With the Catalan trial over, what now?
Supreme Court has to decide on jailed leaders' future with sentencing possibly due in early fall; verdict expected to have big impact in Catalan politics
The Catalan trial is now over pending a sentence, right?
Yes – finally! It lasted 52 sessions spanning four months, in which we heard cross-examinations of the 12 prosecuted leaders, 422 witnesses and a handful of experts. We've also seen hundreds of videos of the 2017 independence bid, and heard the closing arguments from all lawyers and the defendants themselves.
So when will the verdict be out?
Well, after so many sessions, it would be a little unrealistic to expect the seven Spanish Supreme Court judges to have it ready before the summer break. There is no judicial activity in August, so the verdict is expected in September or October.
We'll see. Can you remind me of the requested sentences again?
The public prosecutor requests up to 25 years for each of the defendants charged with rebellion and misuse of public funds, with the solicitor general asking for up to 12 years for the charge of sedition.
Rebellion, sedition… Both kind of imply violence, but have these allegations been proved in court?
That's the key to the whole trial – was there any violence? The prosecution and the defense have diametrically opposing views, with the former claiming it was a coup d'état, and the latter arguing for peaceful protests. The prosecution has basically used the statements from Spanish police officers to support their arguments, while the defense has the testimony of some of the protesters ahead of the referendum and voters on October 1. The defense lawyers are calling for their clients to acquitted.
Can the verdict be challenged?
The sentence will be final, but the defense lawyers can still take the case to Spain's Constitutional Court, and then if necessary to the European courts. An alternative to sentencing would be for the Spanish government to grant them pardons.
What will be the impact of the sentence?
It depends on what it looks like! In Catalonia, a harsh sentence will be seen as a dissuasive punishment for the leaders, and the whole independence camp. Yet the prosecuted officials also suggested that the verdict could be an opportunity for resolving the conflict by returning the issue to the sphere of politics. "Generations to come will depend on this verdict, which has the potential to provide a solution," said former minister Dolors Bassa in her closing remarks.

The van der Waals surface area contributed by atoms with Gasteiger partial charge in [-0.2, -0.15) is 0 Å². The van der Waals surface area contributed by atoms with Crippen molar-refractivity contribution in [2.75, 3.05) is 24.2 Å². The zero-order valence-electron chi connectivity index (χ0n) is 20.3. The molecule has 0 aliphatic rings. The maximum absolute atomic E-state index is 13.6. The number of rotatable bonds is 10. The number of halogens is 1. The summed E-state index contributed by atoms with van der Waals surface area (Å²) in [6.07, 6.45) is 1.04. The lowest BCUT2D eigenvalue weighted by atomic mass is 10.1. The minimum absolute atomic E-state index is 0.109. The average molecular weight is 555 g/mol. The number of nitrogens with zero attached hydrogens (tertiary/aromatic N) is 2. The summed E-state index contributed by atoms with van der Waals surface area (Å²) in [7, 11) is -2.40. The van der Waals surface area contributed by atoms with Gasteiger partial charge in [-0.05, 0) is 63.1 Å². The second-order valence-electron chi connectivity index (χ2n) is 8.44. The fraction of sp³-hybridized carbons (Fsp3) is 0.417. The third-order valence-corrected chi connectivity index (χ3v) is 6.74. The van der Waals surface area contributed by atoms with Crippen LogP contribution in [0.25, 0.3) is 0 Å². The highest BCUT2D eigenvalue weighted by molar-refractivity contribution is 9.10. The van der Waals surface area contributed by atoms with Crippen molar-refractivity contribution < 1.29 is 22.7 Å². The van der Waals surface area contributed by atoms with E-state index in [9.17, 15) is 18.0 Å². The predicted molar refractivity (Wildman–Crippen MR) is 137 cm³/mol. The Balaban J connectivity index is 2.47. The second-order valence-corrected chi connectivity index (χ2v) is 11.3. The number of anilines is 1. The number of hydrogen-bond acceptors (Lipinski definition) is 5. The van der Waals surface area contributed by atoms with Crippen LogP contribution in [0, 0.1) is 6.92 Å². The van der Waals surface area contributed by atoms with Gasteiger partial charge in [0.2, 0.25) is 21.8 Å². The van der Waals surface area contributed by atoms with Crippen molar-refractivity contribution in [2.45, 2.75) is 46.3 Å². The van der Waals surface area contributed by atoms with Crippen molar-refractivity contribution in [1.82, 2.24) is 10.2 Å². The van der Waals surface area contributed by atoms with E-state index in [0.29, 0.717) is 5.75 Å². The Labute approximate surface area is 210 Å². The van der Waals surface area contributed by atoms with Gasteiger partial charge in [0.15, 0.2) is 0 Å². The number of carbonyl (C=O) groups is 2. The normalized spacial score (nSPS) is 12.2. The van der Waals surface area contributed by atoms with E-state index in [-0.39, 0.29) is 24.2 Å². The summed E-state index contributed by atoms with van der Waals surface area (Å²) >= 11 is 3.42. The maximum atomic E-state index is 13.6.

Ok, ok, but… in the short term, what will happen after the sentence?
If there's a guilty verdict, mass demonstrations rejecting the sentences. That's for sure.
Not very original, is it?
The Catalan president has already said he will "not accept" a guilty verdict, but has not made clear what this will mean exactly. He said he will try to reach consensus with the parliament in order to provide a united response. He is already meeting with some parties to reach a united position within the independence camp to provide a "collective response."
Mm. Playing poker until the verdict?
Kind of. The response might include a snap election… or the president could even call a second referendum! Can you imagine?
Oh! Could this really happen?
Well, President Torra and the mainstream pro-independence parties continue calling on Spain's leaders to negotiate an agreed referendum, but this is very unlikely to happen. Activist Jordi Cuixart said in his closing remarks yesterday: "We'll do it again." And the president repeated that message shortly afterwards.
Well, step by step – anything that might happen related to the case from today until the verdict?
What if they are unsuccessful?
In that case, they are expected to ask to be transferred to Catalan prisons, as they won't need to attend the Supreme Court in Madrid again until the day of the verdict.
And one of them is waiting to see if he can take up his seat as an MEP, right?
Yes – Oriol Junqueras was elected an MEP and has requested permission to go through all the steps to become an MEP and attend the inauguration of the EU parliament in Strasbourg, on July 2. The prosecutor is against it, the solicitor general is in favor, but it is the judges who will decide on it soon.